- Okay, but why did I have to call Chevron’s lead lawyer, Randy Mastro, “Maestro?” Why did I have to say he hit a “home run?” Look, I think that Gibson Dunn has done something pretty remarkable. They recovered from the worst litigation strategy decision in history (the forum non conveniens motion) and engaged in a pathbreaking discovery effort that has led to evidence that has a realistic shot of making the Ecuadoran judgment worthless in the United States and perhaps elsewhere. (The second worst litigation strategy decision in history, by the way, was bringing the film crews along for the ride in Ecuador). I mean, that’s just pretty darned impressive, both as a legal matter on account of the novel uses of § 1782 and the novel (though ultimately unsuccessful) arguments in Naranjo, and as a PR matter. I’m talking about Mastro’s skill as a surgeon, and not commenting on the moral qualities of the patient etherized upon his table.
- It may be that the LAPs are significantly outgunned in the North American judicial proceedings (though I note that they have excellent and highly reputable counsel in the United States and in Canada). I get that. But they are playing in the big leagues for billions of dollars. Life is unfair. Surely if the expected value of the case is high enough, there is litigation funding to be had. One could say that the absence of litigation funding provides a signal about what the market thinks about the LAPs’ ultimate likelihood of collection.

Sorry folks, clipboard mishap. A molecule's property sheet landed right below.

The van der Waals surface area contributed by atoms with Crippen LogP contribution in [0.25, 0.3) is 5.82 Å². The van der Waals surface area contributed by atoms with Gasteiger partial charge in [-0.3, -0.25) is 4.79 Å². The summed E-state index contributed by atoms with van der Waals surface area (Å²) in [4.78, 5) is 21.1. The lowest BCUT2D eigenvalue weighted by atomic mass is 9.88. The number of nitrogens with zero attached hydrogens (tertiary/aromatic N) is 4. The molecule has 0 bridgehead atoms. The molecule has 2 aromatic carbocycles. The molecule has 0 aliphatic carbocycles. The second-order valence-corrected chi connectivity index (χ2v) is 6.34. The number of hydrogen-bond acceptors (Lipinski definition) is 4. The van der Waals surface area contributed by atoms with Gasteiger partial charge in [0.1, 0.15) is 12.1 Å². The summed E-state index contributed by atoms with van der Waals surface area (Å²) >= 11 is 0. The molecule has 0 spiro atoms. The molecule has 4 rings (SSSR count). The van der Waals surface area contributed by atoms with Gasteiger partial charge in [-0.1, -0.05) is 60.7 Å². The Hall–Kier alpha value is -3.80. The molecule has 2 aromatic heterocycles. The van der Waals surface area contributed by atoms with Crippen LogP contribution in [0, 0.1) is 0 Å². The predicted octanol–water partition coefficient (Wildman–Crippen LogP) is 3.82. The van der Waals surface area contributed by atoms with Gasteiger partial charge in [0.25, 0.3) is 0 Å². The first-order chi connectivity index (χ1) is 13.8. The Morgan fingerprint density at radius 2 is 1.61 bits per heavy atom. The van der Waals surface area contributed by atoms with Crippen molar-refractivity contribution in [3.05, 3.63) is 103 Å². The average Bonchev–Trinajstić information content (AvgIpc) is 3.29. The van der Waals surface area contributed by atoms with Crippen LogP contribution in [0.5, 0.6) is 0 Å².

- In general, I would say that the direction of my coverage has varied with the success or lack of success the parties have had in court at various times. So one answer to any LAP partisan who is concerned about the direction of my coverage is: win more cases! If you win recognition and enforcement of the judgment in Canada, I guarantee a big flashy article. Better yet, seek recognition and enforcement in the United States, and take my estoppel theory for a spin! I understand why you don’t think that’s a real option in Judge Kaplan’s courtroom, given his leanings, but hey, you’ve won in the Second Circuit before!
I hope this clarifies Letters Blogatory’s stance on this case. I strive to be fair and objective, and I welcome comments, on-line or off-line, from readers who think I can do better.
Photo credit: Todd Klassy